Stress and Politics

Readers. To quote one President Obama: "This is not your typical election." And this is not your typical post either. Edge of the Mat usually steers well clear of political conversation. But something happened on Sunday and my practice of living was seriously put to the test. I'm not going to extol the virtues of one candidate over another here. I will simply say for the sake of clarity that I'm with her. I'll be casting my vote for Hillary Clinton as the next President of the United States of America.

So it's Sunday night, and I'm driving back from an amazing weekend, in which my two good friends married one another, and my fiance and I were the officiants who married them. We saw old friends, made new ones, and even had time for a bagel. All is right with the world.

Until 9pm rolls around, and we switch on the radio to the local NPR station, and we begin listening to the second presidential debate. When we arrive home in Boston, I immediately run into the house and switch on the TV for the last 20 minutes or so. It is torturous, it is horrible, and I can't tear myself away. There is mocking, there is yelling, there are flashes of white hot anger. And that's just what's going on in my living room. There is the suggestion of cooking popcorn for debate #3, for the express purpose of being able to throw something at the television without damage to our house.

It is 12:30am, and we are still watching CNN. I find every pundit and commentator who disagrees with me detestable. It is 1am and I am in bed, wide awake, adrenaline crackling like electricity through my veins. I stop and think "What the hell is going ON right now?"

I have let myself get out of control, and it's not serving me. When I decided to lead a workshop on stress relief this month, I had NO IDEA how timely it would actually be. This election is stressing me out, and I can't be the only one. There are moments when I forget myself completely. I am fueled by anger, vengeance, fury - and a profound feeling of despair that we will never all be able to come together and treat every individual with respect. I am many qualities in those moments that I attribute to those with whom I disagree.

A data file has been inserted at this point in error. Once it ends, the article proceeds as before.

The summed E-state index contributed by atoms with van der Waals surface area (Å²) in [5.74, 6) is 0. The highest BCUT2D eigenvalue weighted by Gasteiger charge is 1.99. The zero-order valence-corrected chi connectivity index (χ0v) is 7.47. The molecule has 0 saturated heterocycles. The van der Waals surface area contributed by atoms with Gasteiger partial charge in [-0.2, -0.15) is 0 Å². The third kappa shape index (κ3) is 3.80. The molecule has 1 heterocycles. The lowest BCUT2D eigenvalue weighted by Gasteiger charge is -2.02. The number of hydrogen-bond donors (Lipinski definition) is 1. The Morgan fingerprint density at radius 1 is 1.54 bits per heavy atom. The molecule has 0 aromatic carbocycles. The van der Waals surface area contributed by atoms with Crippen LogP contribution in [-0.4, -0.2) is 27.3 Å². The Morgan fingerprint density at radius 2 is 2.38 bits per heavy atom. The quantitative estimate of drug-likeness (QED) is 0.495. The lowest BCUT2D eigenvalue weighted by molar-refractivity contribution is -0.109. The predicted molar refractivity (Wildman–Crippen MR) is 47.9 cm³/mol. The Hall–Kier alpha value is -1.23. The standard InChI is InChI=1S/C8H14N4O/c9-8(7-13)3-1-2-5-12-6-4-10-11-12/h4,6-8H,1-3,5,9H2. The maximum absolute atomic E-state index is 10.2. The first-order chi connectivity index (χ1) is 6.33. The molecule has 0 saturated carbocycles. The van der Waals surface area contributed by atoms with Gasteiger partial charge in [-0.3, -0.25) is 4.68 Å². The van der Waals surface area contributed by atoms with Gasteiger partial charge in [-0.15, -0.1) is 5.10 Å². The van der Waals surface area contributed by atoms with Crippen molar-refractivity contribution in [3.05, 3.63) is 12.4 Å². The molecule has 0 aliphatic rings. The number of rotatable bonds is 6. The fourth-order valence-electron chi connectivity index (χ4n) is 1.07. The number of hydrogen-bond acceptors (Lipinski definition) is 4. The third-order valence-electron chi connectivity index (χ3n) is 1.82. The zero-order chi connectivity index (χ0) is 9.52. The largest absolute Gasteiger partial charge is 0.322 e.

And I will continue to disagree, deeply, completely, fundamentally. But at 1am on a Sunday night, worked up and highly agitated, I realized that this wasn't the person I wanted to be in the world. This is not how I wanted to represent myself, as a member of my political party or as a citizen of the world. Time to stop gnashing my teeth. Time to start breathing more deeply.

What's the point, you might be thinking? Aren't I allowed to be pissed off? Doesn't it show that I really care about the issues, about the fate of our nation? Yes, it does. And yes, you are allowed to be mad, furious even. But my question back is: What is it costing you? And is the way you're existing in the world a model for how you'd like others to act as well?

When I asked myself these questions, I didn't want to supply the answers. I wanted to believe that politics has nothing to do with yoga or spirituality. Or maybe these circumstances are so extreme that I could get a free pass. And then I think about great leaders, truly great leaders, who fought hard for what they believed, and at the same time were models of peace, fellowship, and love. And I understand that these are exactly the kinds of battles for which the tools of yoga were invented: the important ones, the fights that really count.

How do you do it? How do you turn down the heat when the pot is threatening to boil over? Good question.

When we are worked up and angry, the body is under significant stress. I've got three suggestions for reducing stress below, none of which require you to give up your ideals or stop fighting the good fight.

1.  2:1 Breathing. Count your breaths, and let your exhales be twice as long as your inhales. You could start with a count of 3:6 and move up to 4:8 or 5:10. Practice for 2-5 minutes.

2.  Move your Body. When ducks get into spats with each other, they flap their wings vigorously after the fight is over. Help regulate excess adrenaline and frustration by going for a run, spending 15 minutes on your mat, or doing 100 jumping jacks.

3.  Take a Shower. If you're really ticked off, take a cold shower. It breaks the thought pattern that you're in, and activates your sense of touch, which can soothe you and prevent that "blinded by anger" sensation.

I hope you let your voice be heard and VOTE on (or before) November 8th. I also hope you give yourself permission, if necessary, to turn off election coverage and say "No thanks, not tonight."